Watch Difference Between How Cat and Dog Greet Owner—'Adorably Annoying'

A pet owner has offered a glimpse of the hilariously contrasting ways he is greeted by his cat and his dog when he returns home.

Eric Howe shared footage of Charlie the cat launching himself at his human companion as he gets through the door, describing it as "adorably annoying." His dog Chelsea, by contrast, can be seen quietly approaching him for a snuggle with the much-loved paw-rent.

The video was shared to Reddit under the name iamtheliquor_, earning over 62,000 upvotes, and it was also posted on Howe's Instagram page, chelseathedog_ig.

There's a common misconception that while dogs are usually happy to see their human companions come home, cats are more aloof and solitary. But there is ample evidence that both pet species get a boost from seeing a familiar face come through the front door after they've had a busy day mostly spent napping.

Charlie the cat and Chelsea the dog.
Charlie the cat and Chelsea the dog are pet siblings that could not be more different in personality, says their owner, Eric Howe. chelseathedog_ig

In a 2011 study published in the journal Applied Animal Behavior Science, 12 dogs with no history of separation-related behavior problems were filmed before, during and after being left alone in their home environment.

The dogs were filmed on three occasions. Once when being left alone for 30 minutes, once when left alone for two hours and one final time after being left alone for four hours.

Researchers said the dogs greeted their owners with more gusto after being left alone for two hours versus 30 minutes, a clear indication that canines miss their owners when apart for hours.

Similar research was conducted in 2017 using cats. In a study published in the online journal PLOS One, researchers examined how cats behave when left for 30 minutes compared with several hours.

They found that the felines tended to react with more purring and stretching after being reunited with their owners after several hours apart. Once again, the message was clear: Cats miss us when we are not home.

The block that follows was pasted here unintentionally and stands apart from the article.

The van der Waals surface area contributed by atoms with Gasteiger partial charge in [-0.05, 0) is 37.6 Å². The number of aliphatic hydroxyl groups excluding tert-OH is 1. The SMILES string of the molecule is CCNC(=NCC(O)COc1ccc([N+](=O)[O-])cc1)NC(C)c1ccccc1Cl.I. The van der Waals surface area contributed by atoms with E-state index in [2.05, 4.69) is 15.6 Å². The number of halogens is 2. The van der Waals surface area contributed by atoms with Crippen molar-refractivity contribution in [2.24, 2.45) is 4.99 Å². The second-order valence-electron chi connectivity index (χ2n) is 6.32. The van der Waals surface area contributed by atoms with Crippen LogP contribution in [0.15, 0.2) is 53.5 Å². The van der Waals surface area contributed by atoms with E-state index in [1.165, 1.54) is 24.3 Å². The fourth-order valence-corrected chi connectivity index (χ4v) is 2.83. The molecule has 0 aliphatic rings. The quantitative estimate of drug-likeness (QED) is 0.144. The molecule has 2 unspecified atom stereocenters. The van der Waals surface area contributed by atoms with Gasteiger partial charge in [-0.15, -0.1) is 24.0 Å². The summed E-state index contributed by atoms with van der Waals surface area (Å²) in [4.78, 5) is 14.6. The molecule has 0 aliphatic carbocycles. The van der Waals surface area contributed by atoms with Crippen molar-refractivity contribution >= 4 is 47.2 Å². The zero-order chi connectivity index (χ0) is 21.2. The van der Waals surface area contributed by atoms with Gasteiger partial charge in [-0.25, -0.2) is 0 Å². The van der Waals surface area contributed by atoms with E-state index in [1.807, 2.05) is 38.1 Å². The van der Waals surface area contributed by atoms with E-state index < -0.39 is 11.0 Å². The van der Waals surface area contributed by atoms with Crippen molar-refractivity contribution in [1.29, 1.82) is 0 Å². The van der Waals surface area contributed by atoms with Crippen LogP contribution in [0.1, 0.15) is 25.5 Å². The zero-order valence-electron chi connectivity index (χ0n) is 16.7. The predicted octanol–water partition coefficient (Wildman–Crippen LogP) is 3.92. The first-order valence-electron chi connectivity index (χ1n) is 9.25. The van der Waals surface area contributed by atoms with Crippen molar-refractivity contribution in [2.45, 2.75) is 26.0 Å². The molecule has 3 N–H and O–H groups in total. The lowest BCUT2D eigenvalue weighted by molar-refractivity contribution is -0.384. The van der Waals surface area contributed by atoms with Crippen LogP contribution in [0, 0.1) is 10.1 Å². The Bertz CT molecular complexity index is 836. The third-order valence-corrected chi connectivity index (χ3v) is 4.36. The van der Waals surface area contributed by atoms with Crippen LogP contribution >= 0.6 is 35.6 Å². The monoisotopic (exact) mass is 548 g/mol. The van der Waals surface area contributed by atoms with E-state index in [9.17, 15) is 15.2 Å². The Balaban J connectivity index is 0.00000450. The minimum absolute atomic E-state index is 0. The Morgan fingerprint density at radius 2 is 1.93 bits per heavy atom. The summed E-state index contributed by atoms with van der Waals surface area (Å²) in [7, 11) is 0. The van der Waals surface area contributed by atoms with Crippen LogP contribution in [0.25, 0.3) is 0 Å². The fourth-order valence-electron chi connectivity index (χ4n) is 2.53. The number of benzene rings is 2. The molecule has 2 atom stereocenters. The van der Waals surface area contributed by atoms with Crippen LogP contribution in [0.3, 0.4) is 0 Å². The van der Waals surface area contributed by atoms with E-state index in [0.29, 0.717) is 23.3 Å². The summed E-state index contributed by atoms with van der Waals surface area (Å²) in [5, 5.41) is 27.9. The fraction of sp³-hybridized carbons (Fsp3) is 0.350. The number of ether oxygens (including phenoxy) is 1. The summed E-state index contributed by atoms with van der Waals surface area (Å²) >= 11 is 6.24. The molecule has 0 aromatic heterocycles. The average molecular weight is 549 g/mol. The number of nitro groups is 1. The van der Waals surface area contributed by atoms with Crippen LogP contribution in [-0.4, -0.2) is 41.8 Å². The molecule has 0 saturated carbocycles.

Chelsea's and Charlie's behavior provides further proof of this. Howe told Newsweek: "Chelsea was adopted, and we believe she is 13 to 14 years old. She is a very clingy dog and she is NOT shy about demanding attention."

Howe said one of Chelsea's favorite things to do is show affection by "mushing" her face into his. "According to Chelsea, there is no such thing as close enough," he joked.

He continued: "Chelsea is a very social dog, and we often refer to her as the mayor of our neighborhood because she always has to say hi to everyone. She's very playful for an older dog. She has a basket full of toys, and she likes to pull all of them out and scatter them all over the floor."

When Howe first adopted Chelsea, she ruled the roost. But he eventually decided to add another animal to the house. Some might have expected Howe to get another dog, but Chelsea is very particular when it comes to making friends.

"Over the years of living with Chelsea, we noticed that she doesn't really care for other dogs but she loves cats," Howe said. "Therefore, we decided to adopt a kitten about two years ago."

That cat was Charlie, the daredevil feline featured in the video. "Charlie was adopted at 8 weeks old and was part of a litter of stray cats," Howe said. "From day one, Charlie has always liked to climb everything, including me. As a kitten, he would climb up my clothes and sit on my shoulder."

Howe said there are two sides to his feline friend. "Charlie is either being crazy and running round the house, jumping on me and attacking inanimate objects, or he is being cuddly. If I sit down anywhere in the house, he will curl up next to me."

That said, Howe acknowledges that Charlie "loves to roughhouse."

"His favorite game is when I hold my arm out so he can leap onto it," the Howe said. "Although it might look scary to some, it's all in good fun, and he doesn't hurt me at all."

Charlie and Chelsea certainly appear to have contrasting personalities. But while there are some surface differences, their affection not just for their owner but for each other makes for a happy household.

"Chelsea and Charlie often play and cuddle together," Howe said. "They get along great."

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